A critical section of the Inland Rail freight link running across half of NSW into Queensland has been halted indefinitely as the federal government audits the scheme’s finances following revelations its cost has blown out to more than $30 billion.
Infrastructure and Transport Minister Catherine King said on Thursday just one section of the proposed 1700-kilometre rail line – from Beveridge outside Melbourne to Parkes in Central West NSW – would be completed by 2027 as she warned of sweeping changes to the rest of the project.
A review by former Commonwealth energy adviser Kerry Schott, published on Thursday, found the project would cost at least $31.4 billion but had run so far off the rails it was not possible to speculate on an end date, a final cost, or whether it would generate a return.
“You can’t do a benefit-cost ratio analysis until you know what the cost is,” Schott told media.
The Inland Rail was expected to cost $8.4 billion when announced by the Turnbull government in 2017, and slated for completion in 2025. However, it was not counted against the budget bottom line because the federal government treated it as an investment that would pay for itself.
King said more than $2 billion had already been sunk into the project and the government would commission an independent cost assessment before deciding the future of the remaining rail line from Parkes to Brisbane.
Bad designs and administrative bungles had delayed the project indefinitely, said Schott, who was critical of the skills mix on the Australian Rail Track Corporation board and the lack of a permanent chief for more than 18 months.
King laid blame on the former government, saying: “This is what happens when you let the National Party be in charge of a national project.”
She said the Inland Rail remained an important project that the government aimed to complete. It could potentially reduce road congestion and emissions, lower road maintenance costs and secure future freight capacity to cope with a growing population.
The Inland Rail was designed to deliver a 24-hour connection between Melbourne and Brisbane, with double-stacked freight cars traversing central Victoria and inland NSW from north to south. By attracting freight from the congested road network, it is forecast to cut carbon emissions by 750,000 tonnes a year and reduce annual truck movements by 200,000.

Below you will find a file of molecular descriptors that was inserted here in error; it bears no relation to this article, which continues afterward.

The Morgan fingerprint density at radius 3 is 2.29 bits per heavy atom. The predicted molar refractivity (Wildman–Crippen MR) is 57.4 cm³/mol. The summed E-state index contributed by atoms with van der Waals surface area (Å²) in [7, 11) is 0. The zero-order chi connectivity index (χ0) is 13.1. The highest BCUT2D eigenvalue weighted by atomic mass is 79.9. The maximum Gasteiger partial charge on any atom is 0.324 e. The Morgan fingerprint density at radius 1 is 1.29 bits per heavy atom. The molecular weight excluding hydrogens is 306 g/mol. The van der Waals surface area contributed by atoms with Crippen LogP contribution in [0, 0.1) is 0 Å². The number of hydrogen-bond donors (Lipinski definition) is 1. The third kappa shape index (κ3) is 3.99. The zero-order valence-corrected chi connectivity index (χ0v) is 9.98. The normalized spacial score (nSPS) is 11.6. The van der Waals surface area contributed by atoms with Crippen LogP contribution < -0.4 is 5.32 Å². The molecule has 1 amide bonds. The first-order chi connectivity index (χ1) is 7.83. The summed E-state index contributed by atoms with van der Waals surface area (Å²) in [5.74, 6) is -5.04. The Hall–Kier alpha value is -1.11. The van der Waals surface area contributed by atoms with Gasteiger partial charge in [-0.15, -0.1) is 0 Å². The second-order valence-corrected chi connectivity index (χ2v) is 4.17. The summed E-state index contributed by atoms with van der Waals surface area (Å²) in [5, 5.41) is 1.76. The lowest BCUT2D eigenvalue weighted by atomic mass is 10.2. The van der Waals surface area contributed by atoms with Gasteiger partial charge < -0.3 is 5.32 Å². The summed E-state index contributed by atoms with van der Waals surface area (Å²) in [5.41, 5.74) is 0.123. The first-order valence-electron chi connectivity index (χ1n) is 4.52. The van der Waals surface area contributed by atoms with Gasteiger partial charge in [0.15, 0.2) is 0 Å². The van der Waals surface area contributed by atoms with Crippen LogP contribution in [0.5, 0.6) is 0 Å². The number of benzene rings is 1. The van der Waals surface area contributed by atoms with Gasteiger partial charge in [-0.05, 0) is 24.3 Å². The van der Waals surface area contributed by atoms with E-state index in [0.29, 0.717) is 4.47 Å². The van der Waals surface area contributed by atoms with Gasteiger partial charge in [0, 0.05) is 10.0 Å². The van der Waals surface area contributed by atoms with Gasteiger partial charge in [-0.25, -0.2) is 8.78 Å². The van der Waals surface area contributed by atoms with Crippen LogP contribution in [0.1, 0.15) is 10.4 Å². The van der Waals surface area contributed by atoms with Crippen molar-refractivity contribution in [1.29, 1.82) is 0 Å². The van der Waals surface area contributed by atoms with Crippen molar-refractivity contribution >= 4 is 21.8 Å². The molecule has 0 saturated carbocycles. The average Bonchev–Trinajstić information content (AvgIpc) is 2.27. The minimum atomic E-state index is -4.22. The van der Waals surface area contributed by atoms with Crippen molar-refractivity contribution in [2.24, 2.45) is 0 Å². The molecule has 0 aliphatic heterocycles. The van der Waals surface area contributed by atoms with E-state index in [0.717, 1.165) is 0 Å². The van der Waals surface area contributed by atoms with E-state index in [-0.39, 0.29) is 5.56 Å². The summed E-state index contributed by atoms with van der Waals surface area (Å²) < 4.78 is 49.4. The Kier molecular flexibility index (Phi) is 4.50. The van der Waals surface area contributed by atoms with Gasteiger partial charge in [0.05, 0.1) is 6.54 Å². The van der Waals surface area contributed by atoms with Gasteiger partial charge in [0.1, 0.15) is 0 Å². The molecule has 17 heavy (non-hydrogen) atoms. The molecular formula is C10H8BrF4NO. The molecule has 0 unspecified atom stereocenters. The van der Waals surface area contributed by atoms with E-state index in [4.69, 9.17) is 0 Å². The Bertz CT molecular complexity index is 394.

Former deputy prime minister Barnaby Joyce, who championed the project in government, defended the federal government’s role on Thursday and blamed delays on state governments, farmers who opposed the track being laid on their land, and a series of long-run reviews into the scheme, most of which were commissioned by the Coalition government.
He also argued the corporation’s directors had the appropriate skills to oversee staff charged with delivering technical engineering and design for the project, and questioned Schott’s $31.4 billion cost forecast for the “vital piece” of national infrastructure.
“I want to see the details of how they came up with the extraordinary amount,” Joyce said. “I hope this is not a tactic to kick it into the long grass.”
Australian Rail Track Corporation chairman Peter Duncan said his organisation would work with the government to implement recommendations made by the Schott review to rectify the scheme’s shortcomings.
Grattan Institute’s transport and cities program director, Marion Terrill, said the chief benefits of the Inland Rail would have been generated by the intercity connections, and removing that link left a question mark over the project.
“Presumably it still has some utility … but it started out in 2015 with a very skinny cost-benefit ratio and it is very hard to see how the project could do anything other than destroy value,” Terrill said.
“Trying to stem the flow has to be an important part of the response from the government.”
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